From the Editor’s Desk

Author: Kenneth W. Harada, A Company
Puka Puka Parades, April 1959, vol. 12 no. 4

Items of interest uncovered while looking through club records for information and early years and early years and early years pertaining to Col. Farrant Turner

A rambling look through the records of the club in search of material on the Old Man uncovered some interesting items. A communication of Headquarters Second Army, dated June 4, 1942, to Commanding General, Army Ground Forces reveals that three possible stations were considered for the provisional battalion designated the 100th Infantry Battalion: Camp Guernsey, Wyoming, Camp McCoy, Wisconsin and Fort Leonard Wood, Missouri.

The message tersely stated that “Camp McCoy, Wisconsin, possesses required facilities for a summer camp, but is not suitable for occupancy in cold weather.” Had we been sent to another camp, I wonder if combat destiny would have been the same. And I wonder if we would have had as fine a time.

The Old Man received on November 14, 1942, an important-looking manila envelope from the War Department addressed to: “Commanding General, 100th Infantry Division, Camp McCoy, Wisconsin”, on which the Old Man had printed “No Stars – No Packard Sedan”.

Wesleyan University attended by the Colonel had this to say of him and his group: “Out at Camp McCoy, Wisconsin, a whole battalion of Japanese are being schooled in the art of war, and their Commanding Officer is a Wesleyan graduate of the Class of 1917…from the ranks of thousands of loyal Americans of Japanese descent there is being formed a unique battalion…, commanded by Lieut. Col. Farrant L. Turner who went through Wesleyan bearing the nickname of “Wahoo”.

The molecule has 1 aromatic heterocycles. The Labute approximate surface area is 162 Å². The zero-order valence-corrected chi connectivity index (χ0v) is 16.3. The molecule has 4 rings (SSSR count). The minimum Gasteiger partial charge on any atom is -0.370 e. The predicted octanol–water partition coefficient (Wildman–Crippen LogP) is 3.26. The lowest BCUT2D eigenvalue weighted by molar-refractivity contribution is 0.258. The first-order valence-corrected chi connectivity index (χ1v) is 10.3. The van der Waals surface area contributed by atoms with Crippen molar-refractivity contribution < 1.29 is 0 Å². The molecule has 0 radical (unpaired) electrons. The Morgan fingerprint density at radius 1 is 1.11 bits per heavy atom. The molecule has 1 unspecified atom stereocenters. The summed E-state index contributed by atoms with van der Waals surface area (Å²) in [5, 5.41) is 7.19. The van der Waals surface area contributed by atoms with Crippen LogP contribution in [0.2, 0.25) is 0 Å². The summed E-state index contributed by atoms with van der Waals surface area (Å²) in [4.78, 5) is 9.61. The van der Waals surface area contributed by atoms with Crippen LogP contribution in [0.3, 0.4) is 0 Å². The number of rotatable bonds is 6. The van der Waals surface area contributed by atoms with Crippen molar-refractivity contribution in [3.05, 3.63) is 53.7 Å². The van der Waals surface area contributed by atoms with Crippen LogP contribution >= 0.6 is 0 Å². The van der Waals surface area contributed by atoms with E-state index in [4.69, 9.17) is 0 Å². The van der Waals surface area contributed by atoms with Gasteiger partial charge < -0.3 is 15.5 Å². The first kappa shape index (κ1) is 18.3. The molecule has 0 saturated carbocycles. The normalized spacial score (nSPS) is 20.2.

Seems like his monicker came from the island of Oahu.

Then there is a newspaper clipping with the headline reading, “Army Has Whole Battalion of Japs”. But the article is complimentary.

Another communication dated October 26, 1943, from Headquarters, Army Ground Forces, states that the “combat record of an Infantry battalion composed of Japanese American personal emphasizes the fact that these people have earned the respect, admiration, confidence and friendliness of all members of our Armed Forces.”

Of all the mementos and honors the Old Man gathered as our C.O., there was one that he cherished above all else: the Combat Infantryman’s Badge. I think it meant a great deal to him not so much because he prided himself as a “field general, but because it was a symbol of all the experience he shared with his men.